McNaught still remembers underwriting a new show called "Survivor."
"It was like, you want to go to an island in the middle of where to do what with people and not feed them for how long?! Oh my God, are you crazy?" she recalls.
Wendy Diaz, entertainment underwriting director at Fireman's Fund Insurance Co., says insurance premiums for a reality TV show typically run 1 percent to 2 percent of the overall budget.
Aon, Fireman's and other entertainment insurers have dedicated underwriters and claims adjusters, as well as seasoned onsite loss-control safety experts to approve the stunts and make sure the cockroaches are safe to eat.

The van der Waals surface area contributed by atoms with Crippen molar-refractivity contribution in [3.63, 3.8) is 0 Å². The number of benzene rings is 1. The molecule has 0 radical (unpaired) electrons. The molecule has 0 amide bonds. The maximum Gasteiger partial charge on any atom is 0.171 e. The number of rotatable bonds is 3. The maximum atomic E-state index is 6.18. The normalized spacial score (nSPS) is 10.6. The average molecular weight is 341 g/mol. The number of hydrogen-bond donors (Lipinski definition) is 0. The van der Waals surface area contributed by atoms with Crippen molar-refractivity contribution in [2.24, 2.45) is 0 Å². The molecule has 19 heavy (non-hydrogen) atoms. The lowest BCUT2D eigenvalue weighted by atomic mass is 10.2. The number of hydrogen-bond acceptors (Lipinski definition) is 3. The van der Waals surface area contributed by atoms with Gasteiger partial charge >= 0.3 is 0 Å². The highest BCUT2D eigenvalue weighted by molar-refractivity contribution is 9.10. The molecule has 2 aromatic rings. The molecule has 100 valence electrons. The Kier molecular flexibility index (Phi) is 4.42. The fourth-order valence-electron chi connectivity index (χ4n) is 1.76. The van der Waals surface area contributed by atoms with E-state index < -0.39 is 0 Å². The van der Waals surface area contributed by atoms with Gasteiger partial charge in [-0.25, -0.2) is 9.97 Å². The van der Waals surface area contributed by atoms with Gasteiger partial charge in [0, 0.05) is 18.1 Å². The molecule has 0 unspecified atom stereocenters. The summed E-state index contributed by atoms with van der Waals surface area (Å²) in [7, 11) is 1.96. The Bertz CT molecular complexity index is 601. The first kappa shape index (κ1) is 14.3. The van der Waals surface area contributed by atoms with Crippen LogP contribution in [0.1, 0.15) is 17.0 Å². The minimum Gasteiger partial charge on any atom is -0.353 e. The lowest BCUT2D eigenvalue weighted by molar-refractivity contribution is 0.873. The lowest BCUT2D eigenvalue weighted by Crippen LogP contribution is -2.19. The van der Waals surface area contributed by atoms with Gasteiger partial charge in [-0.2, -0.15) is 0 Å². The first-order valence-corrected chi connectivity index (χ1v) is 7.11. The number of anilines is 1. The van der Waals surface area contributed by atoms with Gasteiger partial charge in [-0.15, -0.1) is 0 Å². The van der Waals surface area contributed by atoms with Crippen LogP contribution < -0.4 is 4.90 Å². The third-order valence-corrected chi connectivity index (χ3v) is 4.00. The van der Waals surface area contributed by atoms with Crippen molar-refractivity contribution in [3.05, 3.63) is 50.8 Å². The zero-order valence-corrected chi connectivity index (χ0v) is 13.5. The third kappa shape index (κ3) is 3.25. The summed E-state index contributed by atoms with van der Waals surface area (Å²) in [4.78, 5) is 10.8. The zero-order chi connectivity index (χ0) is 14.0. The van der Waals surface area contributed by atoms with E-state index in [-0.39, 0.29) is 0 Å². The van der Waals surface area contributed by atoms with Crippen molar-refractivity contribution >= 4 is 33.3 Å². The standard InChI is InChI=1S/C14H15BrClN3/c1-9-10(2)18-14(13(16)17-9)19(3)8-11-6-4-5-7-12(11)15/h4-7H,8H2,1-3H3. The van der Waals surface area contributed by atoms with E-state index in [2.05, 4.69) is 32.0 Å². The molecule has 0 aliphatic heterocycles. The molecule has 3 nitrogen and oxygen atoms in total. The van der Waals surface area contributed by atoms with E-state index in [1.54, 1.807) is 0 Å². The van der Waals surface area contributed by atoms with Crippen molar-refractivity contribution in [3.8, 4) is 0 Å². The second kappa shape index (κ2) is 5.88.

A typical entertainment insurance package includes: cast insurance; workers' compensation; nonowned and hired auto; property coverage for sets, props, wardrobe and media (film, video and digital); third-party property insurance for location shoots; and errors and omissions coverage to protect the show's intellectual property. For reality TV, general liability coverage takes the place of cast insurance.
"Reality TV doesn't have 'casts' per se; it has 'participants' that are covered under general liability," says Diaz.